Tips and Tricks for Concrete DIY Projects

Concrete is an awesome, hugely versatile material to work with. If you’re considering making some DIY projects with concrete, there are plenty of options to choose from, whether you want something simple like a vase or candleholder or want to make super-modern chic concrete lighting pendants. Here’s everything you need to know before you get started with concrete DIY projects. 

What is Concrete?

Concrete and cement are similar, but they are not the same; cement forms part of the concrete and the term ‘concrete’ is used to describe the material that’s created from a combination of aggregates – mostly sand or stones with cement that’s activated with water. Once this combination reacts, also known as the curing process, some heat is generated. Once this is done, it cools down leaving the concrete almost as hard as stone.

Which Concrete Mixture is the Best to Use for Craft Projects?

When it comes to crafting and DIY projects, lime-based cement, also known as Portland or all-purpose cement, is usually the best option to use. It is usually used with crushed stones, gravel or even glass shards to create pavements, stepping stones, large planter bowls, or even chairs and tables. This is the best mixture to use for larger craft projects. 

On the other hand, a finer mix is the best option for smaller projects. You can easily use an all-purpose cement but switch out the aggregates for finer options, like sand. If you want to change the final colour of your project, add coloured sand. You can also use shredded plastic, or Styrofoam or fabric balls. Bear in mind that the smaller the object you are crafting, the finer the aggregate should be. 

Whatever type of concrete you need for your projects, check out MixIt’s online tool. MixIt has a wide range of concrete options to choose from and a handy concrete calculator tool to help you determine exactly how much you’re going to need for a project. 

Protecting Yourself:

Concrete can be a fairly messy material and you should avoid getting it on your skin, which is why you should always protect yourself with some gloves. Simple, latex gloves will be fine. And, bear in mind that the dust from concrete can be irritating to your eyes and lungs, so you might want to use goggles to protect your eyes and a mask to prevent you from inhaling the concrete dust, too.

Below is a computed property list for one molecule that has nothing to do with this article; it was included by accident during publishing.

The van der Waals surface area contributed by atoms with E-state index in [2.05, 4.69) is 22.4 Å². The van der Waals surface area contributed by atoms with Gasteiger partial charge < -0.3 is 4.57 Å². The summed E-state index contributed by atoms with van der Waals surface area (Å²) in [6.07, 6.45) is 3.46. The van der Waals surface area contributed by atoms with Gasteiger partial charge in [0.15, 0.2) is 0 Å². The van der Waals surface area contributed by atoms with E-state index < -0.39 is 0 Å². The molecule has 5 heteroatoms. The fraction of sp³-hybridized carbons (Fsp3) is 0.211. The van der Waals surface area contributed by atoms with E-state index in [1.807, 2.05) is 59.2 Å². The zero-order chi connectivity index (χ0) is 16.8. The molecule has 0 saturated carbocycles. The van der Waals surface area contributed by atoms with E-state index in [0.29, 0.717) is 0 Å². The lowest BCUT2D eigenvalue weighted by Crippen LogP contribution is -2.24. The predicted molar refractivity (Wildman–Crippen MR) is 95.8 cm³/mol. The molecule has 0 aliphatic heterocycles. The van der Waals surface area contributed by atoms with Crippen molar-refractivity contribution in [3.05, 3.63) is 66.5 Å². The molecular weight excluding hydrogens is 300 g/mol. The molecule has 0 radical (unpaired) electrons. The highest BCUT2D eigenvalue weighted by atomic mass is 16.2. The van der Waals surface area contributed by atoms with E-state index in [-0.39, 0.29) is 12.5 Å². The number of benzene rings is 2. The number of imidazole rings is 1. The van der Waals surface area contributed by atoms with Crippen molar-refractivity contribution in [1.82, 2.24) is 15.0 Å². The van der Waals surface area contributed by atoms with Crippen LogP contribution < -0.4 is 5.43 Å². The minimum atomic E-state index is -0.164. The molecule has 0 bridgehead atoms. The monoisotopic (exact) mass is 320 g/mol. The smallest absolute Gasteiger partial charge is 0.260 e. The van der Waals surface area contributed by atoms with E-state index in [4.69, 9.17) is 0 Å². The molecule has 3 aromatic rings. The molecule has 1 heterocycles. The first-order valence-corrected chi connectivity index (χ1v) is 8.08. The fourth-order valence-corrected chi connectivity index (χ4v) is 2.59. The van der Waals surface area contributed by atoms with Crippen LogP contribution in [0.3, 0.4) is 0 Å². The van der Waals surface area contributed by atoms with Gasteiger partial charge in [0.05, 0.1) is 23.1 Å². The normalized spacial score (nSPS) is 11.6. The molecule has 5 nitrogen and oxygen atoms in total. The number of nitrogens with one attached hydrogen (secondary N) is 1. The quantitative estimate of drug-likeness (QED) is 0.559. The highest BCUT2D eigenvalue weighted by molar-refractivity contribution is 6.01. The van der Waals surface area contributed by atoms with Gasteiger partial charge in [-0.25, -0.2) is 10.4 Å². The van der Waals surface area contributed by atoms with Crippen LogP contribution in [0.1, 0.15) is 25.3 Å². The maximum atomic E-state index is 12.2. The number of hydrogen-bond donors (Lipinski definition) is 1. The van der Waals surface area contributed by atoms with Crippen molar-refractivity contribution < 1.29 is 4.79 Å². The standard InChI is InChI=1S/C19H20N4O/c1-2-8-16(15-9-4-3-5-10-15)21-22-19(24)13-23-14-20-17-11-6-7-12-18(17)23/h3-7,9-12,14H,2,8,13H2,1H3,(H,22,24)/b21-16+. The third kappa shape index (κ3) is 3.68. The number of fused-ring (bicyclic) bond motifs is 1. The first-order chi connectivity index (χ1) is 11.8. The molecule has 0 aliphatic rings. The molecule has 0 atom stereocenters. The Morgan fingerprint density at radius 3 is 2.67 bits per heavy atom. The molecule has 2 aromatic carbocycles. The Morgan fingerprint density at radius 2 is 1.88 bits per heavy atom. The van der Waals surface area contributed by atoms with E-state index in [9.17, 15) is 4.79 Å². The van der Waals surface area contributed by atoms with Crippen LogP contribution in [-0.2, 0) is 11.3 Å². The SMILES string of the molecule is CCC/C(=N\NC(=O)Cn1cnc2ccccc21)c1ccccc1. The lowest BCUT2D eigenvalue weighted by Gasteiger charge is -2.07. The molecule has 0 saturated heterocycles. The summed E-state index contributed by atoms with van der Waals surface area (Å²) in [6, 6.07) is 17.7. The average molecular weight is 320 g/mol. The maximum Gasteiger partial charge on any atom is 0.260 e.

Preparing Your Workspace:

A dedicated workshop isn’t required for successfully crafting with concrete, but there are some precautions that you should take beforehand to make sure that your space is best prepared and protected. Cover the area similar to how you would if you were painting something, or work outside if you can. Use fairly flexible mixing tools like plastic spoons and bowls to keep the workspace as mess-free and as waste-free as possible. Keep a spare plastic cup or mould around to fill with any leftovers. 

Making Concrete Stronger:

in order to make sure that your concrete projects last as long as possible, consider the wide range of reinforcements available from glass and plastic fibre to metals, recycled sticks, hemp, cotton and more. It depends entirely on the project that you’re working on. It might be best to test a few different options if the item that you want to make requires a certain level of strength. 

Tips for Success:

Choose the right concrete:

There are many different types of concrete to choose from, but when it comes to DIY projects, some options are better than others. Quick-setting cement is a good option for most crafters as it sets very quickly but on the other hand, this means that you need to be prepared to work fast. 

Set up before you start:

Before you mix the concrete, have everything set up and ready to go. Choose the containers that you’re going to use for setting the concrete and grease them with a little vegetable oil on the parts that are going to touch the concrete. This will make it easier to get your projects out once the concrete has set. 

Choose the right containers:

When it comes to choosing your moulds, bear in mind that it’s what’s on the inside that counts; any bumps, ridges or other textures are going to be transferred to the outer mould of the final project. And, be careful about choosing moulds that are going to be easy to get your project out of; the wrong shape, such as a container with a wider bottom than tip, could mean that you need to destroy your mould to remove the project – so don’t go with anything that you want to use again or are particularly attached to. 

When it comes to working with cement, there are hundreds of different craft project ideas that you might want to try and make.

About the Author

Emily Roberts is a keen writer with a passion for everything DIY, interior and home design related.

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